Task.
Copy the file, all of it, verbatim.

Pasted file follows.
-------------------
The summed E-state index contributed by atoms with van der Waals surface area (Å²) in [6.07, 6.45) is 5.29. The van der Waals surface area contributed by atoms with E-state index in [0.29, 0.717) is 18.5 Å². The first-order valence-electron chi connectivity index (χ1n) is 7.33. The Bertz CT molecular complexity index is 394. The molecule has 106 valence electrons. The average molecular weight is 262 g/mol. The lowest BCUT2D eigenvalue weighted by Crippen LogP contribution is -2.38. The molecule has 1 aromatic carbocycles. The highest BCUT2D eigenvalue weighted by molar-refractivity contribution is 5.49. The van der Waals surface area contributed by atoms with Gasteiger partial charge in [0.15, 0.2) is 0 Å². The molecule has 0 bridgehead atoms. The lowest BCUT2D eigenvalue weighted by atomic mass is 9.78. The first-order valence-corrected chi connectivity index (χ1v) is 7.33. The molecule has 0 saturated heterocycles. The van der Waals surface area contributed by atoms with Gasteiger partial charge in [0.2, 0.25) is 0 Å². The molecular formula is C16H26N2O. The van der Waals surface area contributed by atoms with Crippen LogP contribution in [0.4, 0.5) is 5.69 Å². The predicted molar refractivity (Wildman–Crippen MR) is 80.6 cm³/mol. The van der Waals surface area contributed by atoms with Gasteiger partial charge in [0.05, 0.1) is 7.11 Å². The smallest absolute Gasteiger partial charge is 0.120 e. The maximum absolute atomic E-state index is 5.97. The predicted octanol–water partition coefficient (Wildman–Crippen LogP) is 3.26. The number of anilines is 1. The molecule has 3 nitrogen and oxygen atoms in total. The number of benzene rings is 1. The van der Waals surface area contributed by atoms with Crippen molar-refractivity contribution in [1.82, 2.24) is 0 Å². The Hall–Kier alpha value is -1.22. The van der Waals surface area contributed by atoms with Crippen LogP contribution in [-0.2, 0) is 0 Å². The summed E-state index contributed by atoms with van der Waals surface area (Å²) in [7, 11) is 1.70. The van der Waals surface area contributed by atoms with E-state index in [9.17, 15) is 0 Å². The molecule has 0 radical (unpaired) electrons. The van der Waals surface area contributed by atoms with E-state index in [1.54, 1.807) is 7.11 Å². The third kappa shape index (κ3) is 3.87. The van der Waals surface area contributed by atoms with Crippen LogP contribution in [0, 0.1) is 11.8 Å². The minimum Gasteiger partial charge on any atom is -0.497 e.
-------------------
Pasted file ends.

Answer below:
The summed E-state index contributed by atoms with van der Waals surface area (Å²) in [6.07, 6.45) is 5.29. The van der Waals surface area contributed by atoms with E-state index in [0.29, 0.717) is 18.5 Å². The first-order valence-electron chi connectivity index (χ1n) is 7.33. The Bertz CT molecular complexity index is 394. The molecule has 106 valence electrons. The average molecular weight is 262 g/mol. The lowest BCUT2D eigenvalue weighted by Crippen LogP contribution is -2.38. The molecule has 1 aromatic carbocycles. The highest BCUT2D eigenvalue weighted by molar-refractivity contribution is 5.49. The van der Waals surface area contributed by atoms with Gasteiger partial charge in [0.15, 0.2) is 0 Å². The molecule has 0 bridgehead atoms. The lowest BCUT2D eigenvalue weighted by atomic mass is 9.78. The first-order valence-corrected chi connectivity index (χ1v) is 7.33. The molecule has 0 saturated heterocycles. The van der Waals surface area contributed by atoms with Gasteiger partial charge in [0.2, 0.25) is 0 Å². The molecular formula is C16H26N2O. The van der Waals surface area contributed by atoms with Crippen LogP contribution in [0.4, 0.5) is 5.69 Å². The predicted molar refractivity (Wildman–Crippen MR) is 80.6 cm³/mol. The van der Waals surface area contributed by atoms with Gasteiger partial charge in [0.05, 0.1) is 7.11 Å². The smallest absolute Gasteiger partial charge is 0.120 e. The maximum absolute atomic E-state index is 5.97. The predicted octanol–water partition coefficient (Wildman–Crippen LogP) is 3.26. The number of anilines is 1. The molecule has 3 nitrogen and oxygen atoms in total. The number of benzene rings is 1. The van der Waals surface area contributed by atoms with Crippen molar-refractivity contribution in [1.82, 2.24) is 0 Å². The Hall–Kier alpha value is -1.22. The van der Waals surface area contributed by atoms with Crippen LogP contribution in [-0.2, 0) is 0 Å². The summed E-state index contributed by atoms with van der Waals surface area (Å²) in [7, 11) is 1.70. The van der Waals surface area contributed by atoms with E-state index in [9.17, 15) is 0 Å². The molecule has 0 radical (unpaired) electrons. The van der Waals surface area contributed by atoms with E-state index in [1.54, 1.807) is 7.11 Å². The third kappa shape index (κ3) is 3.87. The van der Waals surface area contributed by atoms with Crippen LogP contribution in [0, 0.1) is 11.8 Å². The minimum Gasteiger partial charge on any atom is -0.497 e.